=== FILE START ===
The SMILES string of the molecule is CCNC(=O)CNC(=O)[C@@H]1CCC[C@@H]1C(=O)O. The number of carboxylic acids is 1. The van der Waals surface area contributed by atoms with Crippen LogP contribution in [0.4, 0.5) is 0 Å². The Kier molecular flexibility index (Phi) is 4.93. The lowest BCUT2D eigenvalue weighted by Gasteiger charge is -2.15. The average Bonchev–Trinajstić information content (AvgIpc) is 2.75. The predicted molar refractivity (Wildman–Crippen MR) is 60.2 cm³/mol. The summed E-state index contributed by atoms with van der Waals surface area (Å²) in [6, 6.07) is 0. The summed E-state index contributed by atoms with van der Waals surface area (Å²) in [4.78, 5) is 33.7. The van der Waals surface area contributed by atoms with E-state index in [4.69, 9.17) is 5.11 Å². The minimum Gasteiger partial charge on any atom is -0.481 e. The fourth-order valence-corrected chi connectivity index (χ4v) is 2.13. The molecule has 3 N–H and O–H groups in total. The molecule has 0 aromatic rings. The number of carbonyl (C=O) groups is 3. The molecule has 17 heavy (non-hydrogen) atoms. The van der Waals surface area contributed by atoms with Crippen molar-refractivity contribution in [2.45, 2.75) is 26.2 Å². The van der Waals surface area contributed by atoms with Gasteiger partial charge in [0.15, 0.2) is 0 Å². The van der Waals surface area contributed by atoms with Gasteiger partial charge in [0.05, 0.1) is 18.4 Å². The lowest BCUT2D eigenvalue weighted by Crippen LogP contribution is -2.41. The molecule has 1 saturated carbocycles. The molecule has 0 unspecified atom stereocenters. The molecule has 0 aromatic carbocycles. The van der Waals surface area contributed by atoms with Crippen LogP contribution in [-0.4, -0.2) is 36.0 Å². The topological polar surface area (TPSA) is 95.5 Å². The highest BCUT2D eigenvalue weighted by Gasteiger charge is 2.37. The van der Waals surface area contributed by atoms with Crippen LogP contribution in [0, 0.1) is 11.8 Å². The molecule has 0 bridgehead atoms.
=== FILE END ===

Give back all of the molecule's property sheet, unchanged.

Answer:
The SMILES string of the molecule is CCNC(=O)CNC(=O)[C@@H]1CCC[C@@H]1C(=O)O. The number of carboxylic acids is 1. The van der Waals surface area contributed by atoms with Crippen LogP contribution in [0.4, 0.5) is 0 Å². The Kier molecular flexibility index (Phi) is 4.93. The lowest BCUT2D eigenvalue weighted by Gasteiger charge is -2.15. The average Bonchev–Trinajstić information content (AvgIpc) is 2.75. The predicted molar refractivity (Wildman–Crippen MR) is 60.2 cm³/mol. The summed E-state index contributed by atoms with van der Waals surface area (Å²) in [6, 6.07) is 0. The summed E-state index contributed by atoms with van der Waals surface area (Å²) in [4.78, 5) is 33.7. The van der Waals surface area contributed by atoms with E-state index in [4.69, 9.17) is 5.11 Å². The minimum Gasteiger partial charge on any atom is -0.481 e. The fourth-order valence-corrected chi connectivity index (χ4v) is 2.13. The molecule has 3 N–H and O–H groups in total. The molecule has 0 aromatic rings. The number of carbonyl (C=O) groups is 3. The molecule has 17 heavy (non-hydrogen) atoms. The van der Waals surface area contributed by atoms with Crippen molar-refractivity contribution in [2.45, 2.75) is 26.2 Å². The van der Waals surface area contributed by atoms with Gasteiger partial charge in [0.15, 0.2) is 0 Å². The van der Waals surface area contributed by atoms with Gasteiger partial charge in [0.05, 0.1) is 18.4 Å². The lowest BCUT2D eigenvalue weighted by Crippen LogP contribution is -2.41. The molecule has 1 saturated carbocycles. The molecule has 0 unspecified atom stereocenters. The molecule has 0 aromatic carbocycles. The van der Waals surface area contributed by atoms with Crippen LogP contribution in [-0.4, -0.2) is 36.0 Å². The topological polar surface area (TPSA) is 95.5 Å². The highest BCUT2D eigenvalue weighted by Gasteiger charge is 2.37. The van der Waals surface area contributed by atoms with Crippen LogP contribution in [0, 0.1) is 11.8 Å². The molecule has 0 bridgehead atoms.